NSW Labor leader Luke Foley 'rested his hand on my buttocks' an ABC journalist says, then reneged on a pledge to resign

ScreenshotNSW Labour leader Luke Foley.

The ABC journalist at the centre of accusations that NSW opposition leader Luke Foley groped her following a 2016 Christmas party at Parliament house has confirmed the incident occurred, issuing a statement outlining what happened on the night in question.

Ashleigh Raper, who was covering state politics at the time, says she wanted to set the record straight after the matter was raised in both the NSW and federal parliaments “despite my expressed wish to neither comment nor complain, and the likelihood of ongoing media and political interest”.

Raper said she never wanted the issue to become public or lodge a complaint because she feared for her job, her reputation and the negative impact it would have on her and her young family.

“It is clear to me that a woman who is the subject of such behaviour is often the person who suffers once a complaint is made,” she said.

On the November evening in a bar in Sydney’s Martin Place, Raper says “Luke Foley approached a group of people, including me, to say goodnight.

“He stood next to me. He put his hand through a gap in the back of my dress and inside my underpants.

“He rested his hand on my buttocks. I completely froze.”

Foley then left the bar.

Raper has recently spoken to the Labor leader about what occurred that night and he expressed regret and said he would resign this week on either Monday or Wednesday.

He called again on Melbourne Cup day and said he wouldn’t resign following legal advice.

The incident was witnessed by the Herald’s former state political editor, who now works for the ABC, and Raper asked him to keep the incident confidential.

The ABC says it became aware of the matter in April this year following enquiries from a journalist at another newspaper.

“At this time ABC management spoke with Ms Raper, who made it clear she did not wish to make a formal complaint or take any action and wished the matter to remain confidential. The ABC respected her wishes but took all steps to ensure Ms Raper received complete management support,” the broadcaster said.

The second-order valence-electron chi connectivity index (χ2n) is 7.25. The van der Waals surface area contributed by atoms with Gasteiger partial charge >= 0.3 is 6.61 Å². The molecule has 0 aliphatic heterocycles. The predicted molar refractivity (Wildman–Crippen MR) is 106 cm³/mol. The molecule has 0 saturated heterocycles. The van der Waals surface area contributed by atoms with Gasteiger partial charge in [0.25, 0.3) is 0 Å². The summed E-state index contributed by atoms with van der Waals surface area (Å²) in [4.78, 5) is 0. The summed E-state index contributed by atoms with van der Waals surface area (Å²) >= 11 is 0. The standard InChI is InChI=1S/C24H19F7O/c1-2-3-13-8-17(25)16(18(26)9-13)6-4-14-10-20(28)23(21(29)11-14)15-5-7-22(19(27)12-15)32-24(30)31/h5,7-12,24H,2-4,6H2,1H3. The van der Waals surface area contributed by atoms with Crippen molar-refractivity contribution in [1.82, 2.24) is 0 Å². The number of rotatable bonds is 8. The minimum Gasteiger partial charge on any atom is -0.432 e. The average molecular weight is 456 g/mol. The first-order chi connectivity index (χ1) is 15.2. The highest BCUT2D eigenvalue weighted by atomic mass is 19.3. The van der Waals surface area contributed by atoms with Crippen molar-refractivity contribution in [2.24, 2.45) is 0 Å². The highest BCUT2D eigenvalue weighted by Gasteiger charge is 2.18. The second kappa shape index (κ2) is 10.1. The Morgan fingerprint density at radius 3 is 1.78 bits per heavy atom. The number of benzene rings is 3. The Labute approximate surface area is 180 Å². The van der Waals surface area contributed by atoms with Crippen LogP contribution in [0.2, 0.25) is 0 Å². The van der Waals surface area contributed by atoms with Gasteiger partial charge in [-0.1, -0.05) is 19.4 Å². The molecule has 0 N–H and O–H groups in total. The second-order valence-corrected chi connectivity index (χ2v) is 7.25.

“The ABC considers it extremely unfortunate that media and public pressure has been applied to Ms Raper during these past months and caused her to speak publicly on an issue she did not wish to pursue or to comment on.”

The organisation says that in February 2018, she asked to be reassigned from State Parliament to general reporting shifts for reasons unrelated to the incident.

Raper says three things influenced her decision to go public on the matter – a wish to stop women being harassed as the go about their professional and social lives, and that it was then used “for the sake of political point scoring” in parliament; and she wants to get on with her life.

Foley has yet to comment, and previously denied that anything happened, but earlier today told the ABC that he “dealt with the matter” last week.

Here is Ashleigh Raper’s full statement:

This is a position I never wanted to be in and a statement I never intended to make.

But I think the time has come for my voice to be heard, for the following reasons:

The escalation of the public debate, including in state and federal parliament, despite my expressed wish to neither comment nor complain, and the likelihood of ongoing media and political interest.

Two recent phone conversations with the Leader of the New South Wales Opposition Luke Foley.